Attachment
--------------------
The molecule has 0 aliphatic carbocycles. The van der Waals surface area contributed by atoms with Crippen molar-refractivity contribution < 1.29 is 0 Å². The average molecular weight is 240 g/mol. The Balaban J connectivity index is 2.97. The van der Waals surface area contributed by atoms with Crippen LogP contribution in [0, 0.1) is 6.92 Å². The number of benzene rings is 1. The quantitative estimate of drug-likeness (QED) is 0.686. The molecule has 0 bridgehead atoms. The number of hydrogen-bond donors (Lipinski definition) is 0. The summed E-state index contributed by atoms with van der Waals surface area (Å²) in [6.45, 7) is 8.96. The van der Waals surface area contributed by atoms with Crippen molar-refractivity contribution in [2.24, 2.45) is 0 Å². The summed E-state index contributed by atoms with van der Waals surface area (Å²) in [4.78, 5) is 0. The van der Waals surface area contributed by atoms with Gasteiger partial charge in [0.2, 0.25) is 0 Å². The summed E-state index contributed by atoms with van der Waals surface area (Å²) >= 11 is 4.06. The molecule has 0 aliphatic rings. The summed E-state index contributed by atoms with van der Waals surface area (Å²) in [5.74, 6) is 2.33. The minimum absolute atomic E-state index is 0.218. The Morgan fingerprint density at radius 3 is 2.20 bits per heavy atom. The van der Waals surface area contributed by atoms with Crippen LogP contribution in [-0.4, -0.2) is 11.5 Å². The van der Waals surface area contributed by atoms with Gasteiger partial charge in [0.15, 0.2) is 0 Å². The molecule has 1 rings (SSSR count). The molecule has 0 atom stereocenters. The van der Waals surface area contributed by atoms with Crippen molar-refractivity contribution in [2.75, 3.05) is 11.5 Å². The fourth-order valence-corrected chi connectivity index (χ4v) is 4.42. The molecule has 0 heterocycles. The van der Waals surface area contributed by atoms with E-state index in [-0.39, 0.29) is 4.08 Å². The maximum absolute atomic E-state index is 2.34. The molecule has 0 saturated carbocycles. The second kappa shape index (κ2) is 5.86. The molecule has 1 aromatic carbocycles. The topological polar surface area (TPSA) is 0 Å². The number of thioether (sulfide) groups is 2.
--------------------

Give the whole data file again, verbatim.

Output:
The molecule has 0 aliphatic carbocycles. The van der Waals surface area contributed by atoms with Crippen molar-refractivity contribution < 1.29 is 0 Å². The average molecular weight is 240 g/mol. The Balaban J connectivity index is 2.97. The van der Waals surface area contributed by atoms with Crippen LogP contribution in [0, 0.1) is 6.92 Å². The number of benzene rings is 1. The quantitative estimate of drug-likeness (QED) is 0.686. The molecule has 0 bridgehead atoms. The number of hydrogen-bond donors (Lipinski definition) is 0. The summed E-state index contributed by atoms with van der Waals surface area (Å²) in [6.45, 7) is 8.96. The van der Waals surface area contributed by atoms with Crippen molar-refractivity contribution in [2.24, 2.45) is 0 Å². The summed E-state index contributed by atoms with van der Waals surface area (Å²) in [4.78, 5) is 0. The van der Waals surface area contributed by atoms with Gasteiger partial charge in [0.2, 0.25) is 0 Å². The summed E-state index contributed by atoms with van der Waals surface area (Å²) >= 11 is 4.06. The molecule has 0 aliphatic rings. The summed E-state index contributed by atoms with van der Waals surface area (Å²) in [5.74, 6) is 2.33. The minimum absolute atomic E-state index is 0.218. The Morgan fingerprint density at radius 3 is 2.20 bits per heavy atom. The van der Waals surface area contributed by atoms with Crippen LogP contribution in [-0.4, -0.2) is 11.5 Å². The van der Waals surface area contributed by atoms with Gasteiger partial charge in [0.15, 0.2) is 0 Å². The molecule has 1 rings (SSSR count). The molecule has 0 atom stereocenters. The van der Waals surface area contributed by atoms with Crippen molar-refractivity contribution in [2.75, 3.05) is 11.5 Å². The fourth-order valence-corrected chi connectivity index (χ4v) is 4.42. The molecule has 0 heterocycles. The van der Waals surface area contributed by atoms with E-state index in [-0.39, 0.29) is 4.08 Å². The maximum absolute atomic E-state index is 2.34. The molecule has 0 saturated carbocycles. The second kappa shape index (κ2) is 5.86. The molecule has 1 aromatic carbocycles. The topological polar surface area (TPSA) is 0 Å². The number of thioether (sulfide) groups is 2.